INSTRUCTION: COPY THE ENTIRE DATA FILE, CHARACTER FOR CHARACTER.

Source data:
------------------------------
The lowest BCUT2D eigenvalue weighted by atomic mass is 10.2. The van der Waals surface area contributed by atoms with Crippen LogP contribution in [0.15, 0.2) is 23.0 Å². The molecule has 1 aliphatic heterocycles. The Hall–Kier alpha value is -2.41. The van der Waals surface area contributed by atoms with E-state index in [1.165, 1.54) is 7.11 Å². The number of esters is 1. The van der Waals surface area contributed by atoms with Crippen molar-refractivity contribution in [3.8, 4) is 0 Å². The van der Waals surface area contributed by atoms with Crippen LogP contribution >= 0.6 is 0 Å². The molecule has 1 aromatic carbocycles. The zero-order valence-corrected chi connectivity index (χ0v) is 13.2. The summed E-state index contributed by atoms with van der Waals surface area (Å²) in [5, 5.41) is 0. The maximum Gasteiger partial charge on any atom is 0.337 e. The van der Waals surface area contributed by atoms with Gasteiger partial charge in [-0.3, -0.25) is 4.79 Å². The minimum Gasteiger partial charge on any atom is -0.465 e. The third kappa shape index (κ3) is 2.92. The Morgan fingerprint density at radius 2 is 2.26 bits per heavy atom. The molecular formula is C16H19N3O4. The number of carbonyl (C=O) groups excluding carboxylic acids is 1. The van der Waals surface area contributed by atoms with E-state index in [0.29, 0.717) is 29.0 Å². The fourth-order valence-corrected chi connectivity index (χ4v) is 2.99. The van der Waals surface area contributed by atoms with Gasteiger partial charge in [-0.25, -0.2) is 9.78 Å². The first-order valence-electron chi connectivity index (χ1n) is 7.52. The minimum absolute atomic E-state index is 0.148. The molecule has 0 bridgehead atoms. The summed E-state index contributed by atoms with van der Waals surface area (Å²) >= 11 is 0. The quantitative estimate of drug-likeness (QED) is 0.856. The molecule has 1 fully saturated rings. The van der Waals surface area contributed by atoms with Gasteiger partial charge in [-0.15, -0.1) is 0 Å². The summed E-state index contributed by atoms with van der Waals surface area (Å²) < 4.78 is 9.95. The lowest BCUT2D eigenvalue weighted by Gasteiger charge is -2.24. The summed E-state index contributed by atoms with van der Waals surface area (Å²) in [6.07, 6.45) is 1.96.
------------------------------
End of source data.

The lowest BCUT2D eigenvalue weighted by atomic mass is 10.2. The van der Waals surface area contributed by atoms with Crippen LogP contribution in [0.15, 0.2) is 23.0 Å². The molecule has 1 aliphatic heterocycles. The Hall–Kier alpha value is -2.41. The van der Waals surface area contributed by atoms with E-state index in [1.165, 1.54) is 7.11 Å². The number of esters is 1. The van der Waals surface area contributed by atoms with Crippen molar-refractivity contribution in [3.8, 4) is 0 Å². The van der Waals surface area contributed by atoms with Crippen LogP contribution >= 0.6 is 0 Å². The molecule has 1 aromatic carbocycles. The zero-order valence-corrected chi connectivity index (χ0v) is 13.2. The summed E-state index contributed by atoms with van der Waals surface area (Å²) in [5, 5.41) is 0. The maximum Gasteiger partial charge on any atom is 0.337 e. The van der Waals surface area contributed by atoms with Gasteiger partial charge in [-0.3, -0.25) is 4.79 Å². The minimum Gasteiger partial charge on any atom is -0.465 e. The third kappa shape index (κ3) is 2.92. The Morgan fingerprint density at radius 2 is 2.26 bits per heavy atom. The molecular formula is C16H19N3O4. The number of carbonyl (C=O) groups excluding carboxylic acids is 1. The van der Waals surface area contributed by atoms with E-state index in [0.29, 0.717) is 29.0 Å². The fourth-order valence-corrected chi connectivity index (χ4v) is 2.99. The van der Waals surface area contributed by atoms with Gasteiger partial charge in [-0.25, -0.2) is 9.78 Å². The first-order valence-electron chi connectivity index (χ1n) is 7.52. The minimum absolute atomic E-state index is 0.148. The molecule has 0 bridgehead atoms. The summed E-state index contributed by atoms with van der Waals surface area (Å²) >= 11 is 0. The quantitative estimate of drug-likeness (QED) is 0.856. The molecule has 1 fully saturated rings. The van der Waals surface area contributed by atoms with Gasteiger partial charge in [-0.15, -0.1) is 0 Å². The summed E-state index contributed by atoms with van der Waals surface area (Å²) < 4.78 is 9.95. The lowest BCUT2D eigenvalue weighted by Gasteiger charge is -2.24. The summed E-state index contributed by atoms with van der Waals surface area (Å²) in [6.07, 6.45) is 1.96.